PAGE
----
Backlogs persist at Bexar County jail after installation of new computer system, sheriff’s office says

System led to delays in booking, releasing inmates

SAN ANTONIO – The Bexar County jail is still experiencing a negative ripple effect from the installation of a new computer system.

According to the Bexar County Sheriff’s Office, the new system led to a backlog which resulted in delays when it comes to booking and releasing inmates from the jail.

KSAT 12 News began hearing complaints last week from newly released inmates and family members who were trying to locate loved ones who had been incarcerated.

As of Tuesday morning, people walking out of jail were still sharing those same types of stories.

“I got a PR bond but they released me today,” said one man, who was arrested Sunday afternoon.

The man, who wanted to conceal his identity, said he expected to be released within hours of posting bond in response to a misdemeanor arrest. However, he ended up spending an extra full day behind bars.

“Of course, it’s affecting my work,” he said. “I’m not getting paid for not being at work.”

Temarvion Anthony, also picked up on a misdemeanor charge, walked out of jail Tuesday afternoon, nearly two days after his arrest.

“I bonded out and they had me sitting in there extra days,” Anthony said. “They said (it was due to ) a new system, and everything kept shutting down.”

Monica Ramos, a spokesperson for Bexar County, told KSAT 12 News Tuesday morning that the computer system now is, for the most part, working as planned.

However, she said individual issues were being handled as they arose.

For an explanation of what is still causing delays at the jail, she deferred to the sheriff’s office.

A spokesman for BCSO said the delays in processing inmates in and out of jail were due to issues with the computer system.

In an email, Deputy Johnny Garcia said that jail staff members now are trying to work through that backlog the computer system caused. He said at one point, they had to go to a manual system of keeping records on inmates.

According to people who have been dealing with the jail, paperwork isn’t the only thing piling up. They say as the process of moving people in and out of jail has slowed, conditions are becoming overcrowded.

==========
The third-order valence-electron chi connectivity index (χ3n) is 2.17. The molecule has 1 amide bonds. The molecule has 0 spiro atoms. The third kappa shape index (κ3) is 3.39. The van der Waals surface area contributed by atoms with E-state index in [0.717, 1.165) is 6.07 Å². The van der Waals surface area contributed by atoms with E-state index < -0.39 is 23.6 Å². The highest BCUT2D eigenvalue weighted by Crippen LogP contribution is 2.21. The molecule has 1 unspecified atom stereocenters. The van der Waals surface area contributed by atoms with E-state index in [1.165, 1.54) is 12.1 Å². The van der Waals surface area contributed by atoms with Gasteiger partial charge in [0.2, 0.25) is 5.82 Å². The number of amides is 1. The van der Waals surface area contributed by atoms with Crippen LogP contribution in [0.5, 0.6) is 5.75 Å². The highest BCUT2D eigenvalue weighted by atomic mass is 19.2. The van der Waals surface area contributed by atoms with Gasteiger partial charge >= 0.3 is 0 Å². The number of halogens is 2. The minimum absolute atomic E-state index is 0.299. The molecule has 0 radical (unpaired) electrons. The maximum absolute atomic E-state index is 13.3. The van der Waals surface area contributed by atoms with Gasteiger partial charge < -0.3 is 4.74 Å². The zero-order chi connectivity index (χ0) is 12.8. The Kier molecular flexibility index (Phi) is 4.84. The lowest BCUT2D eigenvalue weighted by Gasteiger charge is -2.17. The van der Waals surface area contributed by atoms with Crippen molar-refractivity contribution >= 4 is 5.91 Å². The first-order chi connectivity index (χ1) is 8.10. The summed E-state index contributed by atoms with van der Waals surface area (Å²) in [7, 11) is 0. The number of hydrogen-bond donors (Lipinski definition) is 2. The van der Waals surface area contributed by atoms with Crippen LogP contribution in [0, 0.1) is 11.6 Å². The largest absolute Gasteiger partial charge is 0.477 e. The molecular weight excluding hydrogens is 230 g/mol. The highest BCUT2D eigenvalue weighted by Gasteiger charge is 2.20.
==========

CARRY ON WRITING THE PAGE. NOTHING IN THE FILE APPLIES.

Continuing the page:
“There’s not enough places for people to sit. There’s not enough benches for people, sitting on the floor,” said one man, who was jailed on a charge of soliciting prostitution, his first arrest.

Others echoed his sentiments.

“There’s a lot of people in there that shouldn’t be in there. There are people sleeping on the floor, people sleeping on the restroom side,” said another man, who claimed to have quite a bit of experience with the jail system.

KSAT 12 News has put in a request for a tour of the jail to view the conditions, reportedly caused by the computer system. A spokesman for the sheriff’s office said the request is being reviewed.

BCSO Sheriff Javier Salazar had the following to say about the new computer system:

“I’m extremely dissatisfied with how this system has performed thus far. There have been no erroneous releases of inmates, regardless of what the online system may have indicated. This is a credit to BCSO personnel literally hand-counting inmates, working on paper backups, and double-checking everything to compensate for the shortcomings of this system and process. As an example, the system indicated to us this morning that we had over 5,100 inmates in house when we knew for a fact we did not. I know other major agencies are watching to see how this system performs for us as they consider a purchase, but I’d be extremely hard-pressed to say anything positive about the system or process. I realize it has caused hardship for those incarcerated and their families, but that is a direct result of us having to be meticulous in our processes to ensure public safety,” said Salazar.

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About the Authors

Katrina Webber joined KSAT 12 in December 2009. She reports for Good Morning San Antonio. Katrina was born and raised in Queens, NY, but after living in Gulf Coast states for the past decade, she feels right at home in Texas. It's not unusual to find her singing karaoke or leading a song with her church choir when she's not on-air.

Azian Bermea is a photojournalist at KSAT.

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